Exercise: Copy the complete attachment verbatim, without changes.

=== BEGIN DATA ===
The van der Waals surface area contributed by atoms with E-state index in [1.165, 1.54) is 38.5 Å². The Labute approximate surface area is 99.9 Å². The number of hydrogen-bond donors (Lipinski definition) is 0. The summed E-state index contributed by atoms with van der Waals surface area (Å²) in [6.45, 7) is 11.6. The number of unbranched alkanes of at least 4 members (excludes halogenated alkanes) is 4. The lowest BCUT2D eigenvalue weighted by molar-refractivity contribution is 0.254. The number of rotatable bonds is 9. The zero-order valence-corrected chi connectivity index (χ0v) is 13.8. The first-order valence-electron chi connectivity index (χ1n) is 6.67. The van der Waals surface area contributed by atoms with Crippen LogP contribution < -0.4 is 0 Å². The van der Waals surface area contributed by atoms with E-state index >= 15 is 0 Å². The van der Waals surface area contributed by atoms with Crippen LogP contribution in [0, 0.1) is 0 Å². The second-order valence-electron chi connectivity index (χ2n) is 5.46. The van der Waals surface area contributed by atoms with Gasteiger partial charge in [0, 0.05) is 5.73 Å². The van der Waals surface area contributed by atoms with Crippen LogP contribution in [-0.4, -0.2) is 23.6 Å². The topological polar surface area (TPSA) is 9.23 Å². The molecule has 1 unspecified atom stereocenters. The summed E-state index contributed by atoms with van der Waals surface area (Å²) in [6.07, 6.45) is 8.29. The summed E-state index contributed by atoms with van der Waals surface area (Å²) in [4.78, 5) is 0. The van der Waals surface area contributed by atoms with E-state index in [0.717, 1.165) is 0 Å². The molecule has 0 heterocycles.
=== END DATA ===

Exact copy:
The van der Waals surface area contributed by atoms with E-state index in [1.165, 1.54) is 38.5 Å². The Labute approximate surface area is 99.9 Å². The number of hydrogen-bond donors (Lipinski definition) is 0. The summed E-state index contributed by atoms with van der Waals surface area (Å²) in [6.45, 7) is 11.6. The number of unbranched alkanes of at least 4 members (excludes halogenated alkanes) is 4. The lowest BCUT2D eigenvalue weighted by molar-refractivity contribution is 0.254. The number of rotatable bonds is 9. The zero-order valence-corrected chi connectivity index (χ0v) is 13.8. The first-order valence-electron chi connectivity index (χ1n) is 6.67. The van der Waals surface area contributed by atoms with Crippen LogP contribution < -0.4 is 0 Å². The van der Waals surface area contributed by atoms with E-state index >= 15 is 0 Å². The van der Waals surface area contributed by atoms with Crippen LogP contribution in [0, 0.1) is 0 Å². The second-order valence-electron chi connectivity index (χ2n) is 5.46. The van der Waals surface area contributed by atoms with Gasteiger partial charge in [0, 0.05) is 5.73 Å². The van der Waals surface area contributed by atoms with Crippen LogP contribution in [-0.4, -0.2) is 23.6 Å². The topological polar surface area (TPSA) is 9.23 Å². The molecule has 1 unspecified atom stereocenters. The summed E-state index contributed by atoms with van der Waals surface area (Å²) in [6.07, 6.45) is 8.29. The summed E-state index contributed by atoms with van der Waals surface area (Å²) in [4.78, 5) is 0. The van der Waals surface area contributed by atoms with E-state index in [0.717, 1.165) is 0 Å². The molecule has 0 heterocycles.